Is it the unseasonable cold, I wonder, curling under my only sweater? Maybe the cigarette smoke lingering in the corners of the office? Perhaps it is this rain that settles in my hair in the morning and slides off into blue skies in the evening… just in time to reveal the sun kissing the river as I walk the long, straight road home. Whatever it is, I am restless. I fidget in my chair and bounce between news sources, an attention-deficit chipmonk among the acorns, filling my cheeks with nuggets of news-worthy. But then, only a matter of days into my new internship at the Dženo Association, less than week into my residence here in Prague, “settled” is not what I should expect to be.
I was nervous before I arrived. Nervous that I did not know enough. Nervous that I didn’t understand (the issues, nevermind the languages). New-kid nervous. So I read a book someone recommended, poured over my organization’s website, and tried (unsuccessfully) to cram some key Czech phrases into my head. None of that matters now.
Everything I thought I understood about Romany issues (and Czech phonics) has another side I had not considered. “Travellers” are not necessarily Roma. And the Roma are not necessarily travelers. They are the Romany People, not the Romany Community. (The word “Community,” it is said, is a dividing strategy.) Etcetera. But then, I guess that if anything, to be unsettled really is what I had expected. To learn and relearn.
I spend my days at the office plowing through dozens of news alerts on Roma, Gypsies, and Romany-anything, weeding out the articles on Rome’s soccer club, pizza joints, and tomatoes. (How can there be so many people writing about tomatoes?!) I research and cross-research the subjects. And I write. I write a lot. I’m actually very excited that the pieces I’m working on are all being published on Dženo’s website. Apparently others, however, fail to share my excitement.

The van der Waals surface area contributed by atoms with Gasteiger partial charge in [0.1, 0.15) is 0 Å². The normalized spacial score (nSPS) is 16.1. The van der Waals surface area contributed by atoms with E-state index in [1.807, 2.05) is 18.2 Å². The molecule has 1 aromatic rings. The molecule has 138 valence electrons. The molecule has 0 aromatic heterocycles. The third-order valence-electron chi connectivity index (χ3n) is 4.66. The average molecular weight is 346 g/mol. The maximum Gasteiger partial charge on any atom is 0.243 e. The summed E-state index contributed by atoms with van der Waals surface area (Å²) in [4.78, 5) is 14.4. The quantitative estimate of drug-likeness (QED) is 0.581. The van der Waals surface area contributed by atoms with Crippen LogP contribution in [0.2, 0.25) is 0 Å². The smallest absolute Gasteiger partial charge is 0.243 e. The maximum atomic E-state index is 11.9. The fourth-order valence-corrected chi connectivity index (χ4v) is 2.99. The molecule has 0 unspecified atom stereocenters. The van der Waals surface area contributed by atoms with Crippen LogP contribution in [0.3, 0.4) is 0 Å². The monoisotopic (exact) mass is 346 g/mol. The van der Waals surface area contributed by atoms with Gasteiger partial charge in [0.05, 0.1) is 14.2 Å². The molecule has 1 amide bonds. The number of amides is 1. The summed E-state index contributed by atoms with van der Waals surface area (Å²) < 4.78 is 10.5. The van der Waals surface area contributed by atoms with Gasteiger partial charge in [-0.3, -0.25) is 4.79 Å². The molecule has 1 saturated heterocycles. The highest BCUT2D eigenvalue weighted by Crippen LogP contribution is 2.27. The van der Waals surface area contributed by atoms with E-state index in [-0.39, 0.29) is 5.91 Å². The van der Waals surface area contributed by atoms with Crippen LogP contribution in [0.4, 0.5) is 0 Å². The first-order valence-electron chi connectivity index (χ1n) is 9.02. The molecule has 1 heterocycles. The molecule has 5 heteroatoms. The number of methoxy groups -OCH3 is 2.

I received a chiding just-cool-enough-to-be-professional message today from a member of a British local council regarding an article that I had written. The article dealt with Roma being evicted from their own land in the UK. Naturally, the gentleman pointed out, I did not understand the issue. My first reaction? An enlightened “racist” under my breath, followed by a “humph”. What did his council really do to “help the families find an alternative”?
My second reaction? He’s right. Regardless of whether Roma and Travelers are being discriminated against all over the UK and Europe, and regardless of whether this particular council did wrong this particular time, I still really don’t understand every side of the debate.
Or of any of the debates. It’s impossible. I can plan an article that criticizes the British government in the morning, and realize I may not have looked at every facet in the afternoon. I can wear a sweater against the rain in the hours after dawn, and squint into the sunshine in the evening. I can learn and relearn. With certain issues, I realize – issues that go back centuries, issues I have never lived with or near – I may always be a “new kid.”
Posted By Stacy Kosko (Czech Republic)
Posted Jun 18th, 2004